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Frank Diamond has been with Infection Control Today since November 2019. He has more than 30 years of experience working for magazines, newspapers, and television news.
A growing avalanche of real-world evidence attests to the effectiveness of the COVID-19 vaccinations. The more people of every age group who can be vaccinated the better, says the CDC.
CVS Caremark Corporation wasted no time in taking a cue from Rochelle Walensky, MD, the director of the Centers for Disease Control and Prevention (CDC), who yesterday said that COVID-19 vaccinations for children as young as 12 could start “right away.”
As CNN reports: “The vaccine will be available for children 12-15 starting [today] in more than 5,600 [CVS] locations nationwide…. Appointment scheduling is available now, and walk-In vaccinations will be possible at locations that have the Pfizer vaccine.”
Younger people are less likely to get COVID-19 and to be asymptomatic carriers, and even when they are infected, they’re less likely to suffer from severe outcomes. Nonetheless, the fact that they could not be vaccinated represented, in the minds of many medical experts, a troublesome speedbump in America’s effort to reach herd immunity, and for a very small number of children the after-effects of COVID-19 infection can be serious, leading to multisystem inflammatory syndrome (MIS-C).
In a statement yesterday, Walensky said: “CDC now recommends that this vaccine be used among this population, and providers may begin vaccinating them right away.”
The decision comes as the U.S continues to emerge from the pandemic. New COVID-19 cases declined in 37 states last week, according to Johns Hopkins University. The number of new cases per day in the U.S. dipped below 40,000 last week, a 21% improvement over the previous week, according to the CDC. Deaths from COVID-19 are about 600 a day, their lowest level since last July, according to the Associated Press. Over 107 million Americans have gotten both doses of the vaccine, and the growing body of real-world evidence attests to their effectiveness.
Some of that real-world evidence was presented by the Cleveland Clinic. In a press release today, the Clinic said that of approximately 4300 people admitted to the hospital since January 1, 2021 for COVID-19, 99% of those patients had not been vaccinated. In addition, the Clinic looked at about 2000 of its health care employees who had contracted COVID-19 and found that 99.7% of those had not been vaccinated. As Infection Control Today® has reported, vaccine hesitancy among health care professionals has been a problem that infection preventionists have had to grapple with. Many health care workers seem to be taking a wait-and-see approach to getting the vaccine, and the real-world data—such as that presented by the Cleveland Clinic—may assuage their concerns.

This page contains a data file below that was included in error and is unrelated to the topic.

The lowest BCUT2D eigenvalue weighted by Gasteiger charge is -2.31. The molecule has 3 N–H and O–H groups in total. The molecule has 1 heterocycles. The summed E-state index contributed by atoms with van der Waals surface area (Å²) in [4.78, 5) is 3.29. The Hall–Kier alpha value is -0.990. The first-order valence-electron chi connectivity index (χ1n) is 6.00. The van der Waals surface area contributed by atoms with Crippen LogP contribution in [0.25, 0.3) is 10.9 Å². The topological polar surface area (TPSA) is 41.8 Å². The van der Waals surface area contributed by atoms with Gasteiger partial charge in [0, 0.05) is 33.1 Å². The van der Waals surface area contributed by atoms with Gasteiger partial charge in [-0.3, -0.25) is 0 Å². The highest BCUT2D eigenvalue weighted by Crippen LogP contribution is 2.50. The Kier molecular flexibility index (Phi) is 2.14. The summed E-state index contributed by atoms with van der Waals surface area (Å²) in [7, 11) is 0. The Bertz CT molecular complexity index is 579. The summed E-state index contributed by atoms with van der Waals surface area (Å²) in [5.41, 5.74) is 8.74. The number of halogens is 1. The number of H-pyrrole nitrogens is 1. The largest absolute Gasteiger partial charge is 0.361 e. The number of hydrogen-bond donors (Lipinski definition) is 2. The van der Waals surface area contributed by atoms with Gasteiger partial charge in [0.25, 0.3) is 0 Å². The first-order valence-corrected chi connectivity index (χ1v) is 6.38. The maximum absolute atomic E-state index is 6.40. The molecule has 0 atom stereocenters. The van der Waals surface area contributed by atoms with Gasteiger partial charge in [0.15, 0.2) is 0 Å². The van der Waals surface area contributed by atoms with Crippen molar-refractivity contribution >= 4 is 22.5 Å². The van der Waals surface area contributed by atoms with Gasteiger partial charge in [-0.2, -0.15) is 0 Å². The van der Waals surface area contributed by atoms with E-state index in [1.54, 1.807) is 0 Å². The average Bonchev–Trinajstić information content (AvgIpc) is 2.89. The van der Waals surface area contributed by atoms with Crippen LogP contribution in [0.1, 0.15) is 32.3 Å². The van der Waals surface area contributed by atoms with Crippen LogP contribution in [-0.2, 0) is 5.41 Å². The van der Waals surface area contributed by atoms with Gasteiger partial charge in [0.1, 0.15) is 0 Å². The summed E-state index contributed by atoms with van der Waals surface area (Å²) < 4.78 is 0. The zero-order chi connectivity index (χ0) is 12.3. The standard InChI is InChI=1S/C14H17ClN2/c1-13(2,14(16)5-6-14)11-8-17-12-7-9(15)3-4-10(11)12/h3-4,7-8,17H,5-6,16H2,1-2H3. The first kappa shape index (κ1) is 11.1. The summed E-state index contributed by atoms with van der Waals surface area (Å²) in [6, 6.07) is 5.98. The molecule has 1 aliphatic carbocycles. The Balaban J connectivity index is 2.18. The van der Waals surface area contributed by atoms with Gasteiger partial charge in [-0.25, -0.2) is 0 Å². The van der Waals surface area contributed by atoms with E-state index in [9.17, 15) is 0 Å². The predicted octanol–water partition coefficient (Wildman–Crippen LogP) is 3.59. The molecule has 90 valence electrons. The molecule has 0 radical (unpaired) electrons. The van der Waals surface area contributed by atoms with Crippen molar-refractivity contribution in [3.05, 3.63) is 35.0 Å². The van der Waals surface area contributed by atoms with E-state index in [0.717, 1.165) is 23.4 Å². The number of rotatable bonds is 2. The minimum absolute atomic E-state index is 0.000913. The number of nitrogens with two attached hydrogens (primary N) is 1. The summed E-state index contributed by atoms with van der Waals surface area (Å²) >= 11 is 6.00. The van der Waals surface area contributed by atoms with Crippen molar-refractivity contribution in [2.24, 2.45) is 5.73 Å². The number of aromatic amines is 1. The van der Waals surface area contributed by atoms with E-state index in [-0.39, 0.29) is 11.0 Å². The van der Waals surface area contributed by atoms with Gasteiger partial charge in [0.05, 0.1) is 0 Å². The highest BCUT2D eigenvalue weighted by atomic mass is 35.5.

Eduardo Mireles, MD, the Cleveland Clinic’s director of the medical intensive care unit, said in the statement: “This vaccine is highly effective to prevent our community from getting sick, not only our caregivers but the community. We have data on both. It cannot be more clear the message that vaccines work and it’s the key action that we need to do to get back to our normal lives as they were before coronavirus.”
Walensky released her statement after the CDC’s Advisory Committee on Immunization Practices (ACIP) voted yesterday to recommend the Pfizer-BioNTech vaccine. The panel vote was 14 in favor with one recusal to allow the vaccine to be used in this pediatric group.
Earlier this week, the Food and Drug Administration (FDA) expanded the Emergency Use Authorization (EUA) for the Pfizer-BioNTech vaccine allowing administration of it in children aged 12-15 years old.
In her statement yesterday giving the go-ahead for vaccinating children as young as 12, Walensky said that “this official CDC action opens vaccination to approximately 17 million adolescents in the United States and strengthens our nation’s efforts to protect even more people from the effects of COVID-19. Getting adolescents vaccinated means their faster return to social activities and can provide parents and caregivers peace of mind knowing their family is protected.”
Walensky also addressed the problem of vaccine hesitancy among the public. “Some parents have already made plans for their adolescents to receive a COVID-19 vaccine,” Walensky said in the statement. “Understandably, some parents want more information before their children receive a vaccine. I encourage parents with questions to talk to your child’s healthcare provider or your family doctor to learn more about the vaccine. And if your adolescent is behind on routinely recommended vaccines due to the pandemic or for other reasons, now would be a good time to work with your child’s nurse or doctor to make sure they get caught up.”